Anthony C. Lebiedzinski - Sidoti & Company, LLC

Okay. So I'm sure you'll have more to say on your next conference call in August about it, right?

W. Michael Madden

Yes.

Robert E. Alderson

We will.

Anthony C. Lebiedzinski - Sidoti & Company, LLC

Okay. Now I was wondering if there was any significant weather impact in your quarterly sales performance. Or anything you can perhaps call out?

W. Michael Madden

Not really.

Robert E. Alderson

I don't think we saw -- we're pretty conservative about talking about weather. We have to have a sort of a major regional sort of event that's causes a lot of store closings over a protracted period of time before we call out weather. We don't typically -- we're not typically affected by, for example, a slightly later or slightly earlier spring. I think, sometimes, we are, but not to the extent maybe that apparel retailers are.

Anthony C. Lebiedzinski - Sidoti & Company, LLC

Got you, got you. And in terms of just, overall, your outlook for expenses, as you trim your store openings, can you talk about the different puts and takes that we should think about for operating expenses throughout the rest of the year?

W. Michael Madden

Yes. I mean, the biggest one that I think could move one way or the other would be marketing, depending on how we see things progress over the next few months. So that's one that we will evaluate before we go a little deeper with it. Beyond that, we have been, I would say, pretty conservative in terms of expenses and increases in expenses as we plan this year. I mean, store payroll has -- as I mentioned earlier, we had good control and we leveraged that even with the negative comp in the first quarter, which was a good sign. And we're really looking across the organization to make sure that we are investing with expense increases more than just layering in other things. So I feel like we've done some work there that will allow us to hold those down as the year progresses. And the store count is a factor in that with fewer openings. That certainly plays into it as well.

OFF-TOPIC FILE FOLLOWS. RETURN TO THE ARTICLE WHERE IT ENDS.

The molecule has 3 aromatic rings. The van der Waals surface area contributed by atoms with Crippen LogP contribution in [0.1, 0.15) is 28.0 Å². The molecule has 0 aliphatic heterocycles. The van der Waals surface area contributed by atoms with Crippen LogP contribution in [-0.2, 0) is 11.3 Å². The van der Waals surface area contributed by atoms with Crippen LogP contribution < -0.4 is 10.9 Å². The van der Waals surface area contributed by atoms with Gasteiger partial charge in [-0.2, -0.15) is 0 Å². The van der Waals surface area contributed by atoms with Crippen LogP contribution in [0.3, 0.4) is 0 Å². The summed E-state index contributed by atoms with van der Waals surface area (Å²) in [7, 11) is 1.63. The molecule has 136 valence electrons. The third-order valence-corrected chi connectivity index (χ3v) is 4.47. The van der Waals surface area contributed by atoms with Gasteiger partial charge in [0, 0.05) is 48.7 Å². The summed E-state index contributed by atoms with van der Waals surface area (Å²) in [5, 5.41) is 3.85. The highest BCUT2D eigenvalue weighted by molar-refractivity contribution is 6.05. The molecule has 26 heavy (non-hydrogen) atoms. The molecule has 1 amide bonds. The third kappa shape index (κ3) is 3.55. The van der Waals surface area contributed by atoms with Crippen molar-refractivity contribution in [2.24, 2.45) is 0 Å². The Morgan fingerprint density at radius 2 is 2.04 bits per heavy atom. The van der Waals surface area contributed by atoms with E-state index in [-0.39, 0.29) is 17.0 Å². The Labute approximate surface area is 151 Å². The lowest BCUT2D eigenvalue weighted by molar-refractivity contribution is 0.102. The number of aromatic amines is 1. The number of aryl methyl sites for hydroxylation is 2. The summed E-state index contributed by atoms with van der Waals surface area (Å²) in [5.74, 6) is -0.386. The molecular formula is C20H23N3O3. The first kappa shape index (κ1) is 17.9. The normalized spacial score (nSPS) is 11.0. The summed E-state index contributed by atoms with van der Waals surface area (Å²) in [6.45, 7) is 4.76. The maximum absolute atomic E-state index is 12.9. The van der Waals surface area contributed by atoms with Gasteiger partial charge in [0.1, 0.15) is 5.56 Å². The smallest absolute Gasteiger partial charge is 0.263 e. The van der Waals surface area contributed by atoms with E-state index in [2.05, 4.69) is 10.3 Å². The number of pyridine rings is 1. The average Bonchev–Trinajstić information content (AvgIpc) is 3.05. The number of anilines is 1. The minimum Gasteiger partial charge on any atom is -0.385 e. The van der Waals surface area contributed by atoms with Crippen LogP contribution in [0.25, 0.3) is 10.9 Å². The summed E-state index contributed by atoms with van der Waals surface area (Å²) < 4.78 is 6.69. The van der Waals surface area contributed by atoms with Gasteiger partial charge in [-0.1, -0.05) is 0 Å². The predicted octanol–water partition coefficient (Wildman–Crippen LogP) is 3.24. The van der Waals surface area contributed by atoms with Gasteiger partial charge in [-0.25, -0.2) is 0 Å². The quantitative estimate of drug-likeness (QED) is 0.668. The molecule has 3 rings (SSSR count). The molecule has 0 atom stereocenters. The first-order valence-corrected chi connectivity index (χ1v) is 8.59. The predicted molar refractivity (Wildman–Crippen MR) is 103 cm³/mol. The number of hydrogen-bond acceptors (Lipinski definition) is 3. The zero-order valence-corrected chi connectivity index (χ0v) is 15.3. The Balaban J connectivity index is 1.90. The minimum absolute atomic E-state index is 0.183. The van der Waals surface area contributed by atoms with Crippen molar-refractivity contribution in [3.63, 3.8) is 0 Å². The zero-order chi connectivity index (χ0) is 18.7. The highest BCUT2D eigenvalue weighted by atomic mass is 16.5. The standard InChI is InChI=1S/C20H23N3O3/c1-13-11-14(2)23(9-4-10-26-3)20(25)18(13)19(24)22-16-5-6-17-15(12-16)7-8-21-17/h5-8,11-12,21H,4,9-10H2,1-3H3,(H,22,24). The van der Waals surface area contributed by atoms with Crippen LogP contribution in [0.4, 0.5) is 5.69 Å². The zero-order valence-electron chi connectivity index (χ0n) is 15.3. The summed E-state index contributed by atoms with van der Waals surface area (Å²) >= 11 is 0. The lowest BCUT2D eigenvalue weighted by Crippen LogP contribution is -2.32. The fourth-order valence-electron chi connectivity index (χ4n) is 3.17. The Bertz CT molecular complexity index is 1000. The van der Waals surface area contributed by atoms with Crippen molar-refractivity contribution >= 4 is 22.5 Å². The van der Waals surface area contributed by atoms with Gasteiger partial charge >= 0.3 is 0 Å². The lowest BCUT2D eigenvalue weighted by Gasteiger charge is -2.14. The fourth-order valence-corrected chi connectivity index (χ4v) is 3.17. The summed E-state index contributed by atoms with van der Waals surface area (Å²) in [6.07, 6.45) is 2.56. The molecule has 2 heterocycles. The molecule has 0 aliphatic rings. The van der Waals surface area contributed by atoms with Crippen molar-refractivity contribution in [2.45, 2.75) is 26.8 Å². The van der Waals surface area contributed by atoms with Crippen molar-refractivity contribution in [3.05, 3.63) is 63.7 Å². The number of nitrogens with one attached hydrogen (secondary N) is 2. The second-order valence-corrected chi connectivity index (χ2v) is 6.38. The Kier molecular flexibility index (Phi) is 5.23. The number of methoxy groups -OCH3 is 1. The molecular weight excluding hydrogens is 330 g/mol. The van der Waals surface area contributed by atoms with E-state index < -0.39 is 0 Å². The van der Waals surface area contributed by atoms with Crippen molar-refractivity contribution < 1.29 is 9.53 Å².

Operator

And our final question comes from the line of Matt Dhane from Tieton Capital.

Matthew W. Dhane - Tieton Capital Management, LLC

I was curious, with the positive margin impact due to holding inventories down as I saw there in Q1, would you expect average inventory per store to remain down at similar levels in Q2 and, I guess, for the rest of the year? I know you talked about inventories being up in Q2. But, obviously, your store base is growing as well. Can you help me understand the, I guess, the carryforward of that strategy going forward?

Robert E. Alderson

We would expect inventories to be down in a similar fashion, I think, through the balance of the year.

W. Michael Madden

The only caveat to going into Q3 that I would mention is we did and have made a decision to flow the seasonal product a little sooner. Ultimately, that settles out. But in terms of going into Q3, we did that for planning presentation purposes to allow a better flow to stores this year that we felt like we had an opportunity from last year's experience.

Robert E. Alderson

And I think at the end of the year, you may see a similar early receipt of goods that would be affected by Chinese New Year, which would be a January phenomena that would affect March and April sales most dramatically. So you may see us adjust a bit there. But overall, the idea is that slightly lower inventories than we've had in the prior couple of years should be helpful to sales and the margin.

Matthew W. Dhane - Tieton Capital Management, LLC

And from your perspective, is there any advantage to even trying to pull them down even lower and seeing if that has the further benefit on margins [indiscernible]?

Robert E. Alderson

I think we will be evaluating that. I mean, I think our inclination is to fight the urge to try to drive sales with more. And I think the idea is that you drive better sales with better inventory. And I think that's what all the technology and the process change and efforts that we're making throughout the organization are to be even more productive with a smaller level of inventory and, therefore, use our resources more effectively.

Operator

We have no further questions at this time. Mr. Alderson, I'll turn the call back over to you.

Robert E. Alderson

Well, thank you very much, everyone. We appreciate your interest today, and we look forward to speaking with you in a few months. Thanks, bye.

Operator

Ladies and gentlemen, that does conclude the conference call for today. We thank you for your participation, and ask that you please disconnect your lines.